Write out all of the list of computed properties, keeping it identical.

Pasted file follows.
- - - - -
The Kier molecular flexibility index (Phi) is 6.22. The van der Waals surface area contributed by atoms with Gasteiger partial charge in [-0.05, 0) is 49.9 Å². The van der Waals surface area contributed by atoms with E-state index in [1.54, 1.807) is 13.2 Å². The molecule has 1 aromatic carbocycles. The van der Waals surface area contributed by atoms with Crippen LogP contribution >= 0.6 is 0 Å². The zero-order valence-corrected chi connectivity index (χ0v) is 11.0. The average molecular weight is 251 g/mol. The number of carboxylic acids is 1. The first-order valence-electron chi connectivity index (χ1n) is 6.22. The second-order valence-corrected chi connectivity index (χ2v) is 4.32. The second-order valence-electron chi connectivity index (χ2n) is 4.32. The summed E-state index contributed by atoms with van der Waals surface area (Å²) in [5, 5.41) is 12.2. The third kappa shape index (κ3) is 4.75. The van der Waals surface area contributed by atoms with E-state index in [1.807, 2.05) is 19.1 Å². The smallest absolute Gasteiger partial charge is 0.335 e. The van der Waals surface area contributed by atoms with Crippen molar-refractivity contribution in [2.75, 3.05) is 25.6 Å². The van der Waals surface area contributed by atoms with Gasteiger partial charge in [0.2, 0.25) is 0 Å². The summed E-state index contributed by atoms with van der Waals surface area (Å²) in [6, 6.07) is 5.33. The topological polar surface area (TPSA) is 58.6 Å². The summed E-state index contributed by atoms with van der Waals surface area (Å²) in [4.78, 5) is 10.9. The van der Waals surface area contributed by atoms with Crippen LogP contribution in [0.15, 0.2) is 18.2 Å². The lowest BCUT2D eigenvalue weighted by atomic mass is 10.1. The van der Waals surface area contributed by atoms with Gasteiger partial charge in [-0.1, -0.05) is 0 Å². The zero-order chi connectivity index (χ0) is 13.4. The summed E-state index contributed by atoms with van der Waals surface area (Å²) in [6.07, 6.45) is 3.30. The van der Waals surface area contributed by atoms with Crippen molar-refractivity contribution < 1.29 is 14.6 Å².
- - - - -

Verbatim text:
The Kier molecular flexibility index (Phi) is 6.22. The van der Waals surface area contributed by atoms with Gasteiger partial charge in [-0.05, 0) is 49.9 Å². The van der Waals surface area contributed by atoms with E-state index in [1.54, 1.807) is 13.2 Å². The molecule has 1 aromatic carbocycles. The van der Waals surface area contributed by atoms with Crippen LogP contribution >= 0.6 is 0 Å². The zero-order valence-corrected chi connectivity index (χ0v) is 11.0. The average molecular weight is 251 g/mol. The number of carboxylic acids is 1. The first-order valence-electron chi connectivity index (χ1n) is 6.22. The second-order valence-corrected chi connectivity index (χ2v) is 4.32. The second-order valence-electron chi connectivity index (χ2n) is 4.32. The summed E-state index contributed by atoms with van der Waals surface area (Å²) in [5, 5.41) is 12.2. The third kappa shape index (κ3) is 4.75. The van der Waals surface area contributed by atoms with E-state index in [1.807, 2.05) is 19.1 Å². The smallest absolute Gasteiger partial charge is 0.335 e. The van der Waals surface area contributed by atoms with Crippen molar-refractivity contribution in [2.75, 3.05) is 25.6 Å². The van der Waals surface area contributed by atoms with Gasteiger partial charge in [0.2, 0.25) is 0 Å². The summed E-state index contributed by atoms with van der Waals surface area (Å²) in [6, 6.07) is 5.33. The topological polar surface area (TPSA) is 58.6 Å². The summed E-state index contributed by atoms with van der Waals surface area (Å²) in [4.78, 5) is 10.9. The van der Waals surface area contributed by atoms with Crippen LogP contribution in [0.15, 0.2) is 18.2 Å². The lowest BCUT2D eigenvalue weighted by atomic mass is 10.1. The van der Waals surface area contributed by atoms with Gasteiger partial charge in [-0.1, -0.05) is 0 Å². The zero-order chi connectivity index (χ0) is 13.4. The summed E-state index contributed by atoms with van der Waals surface area (Å²) in [6.07, 6.45) is 3.30. The van der Waals surface area contributed by atoms with Crippen molar-refractivity contribution < 1.29 is 14.6 Å².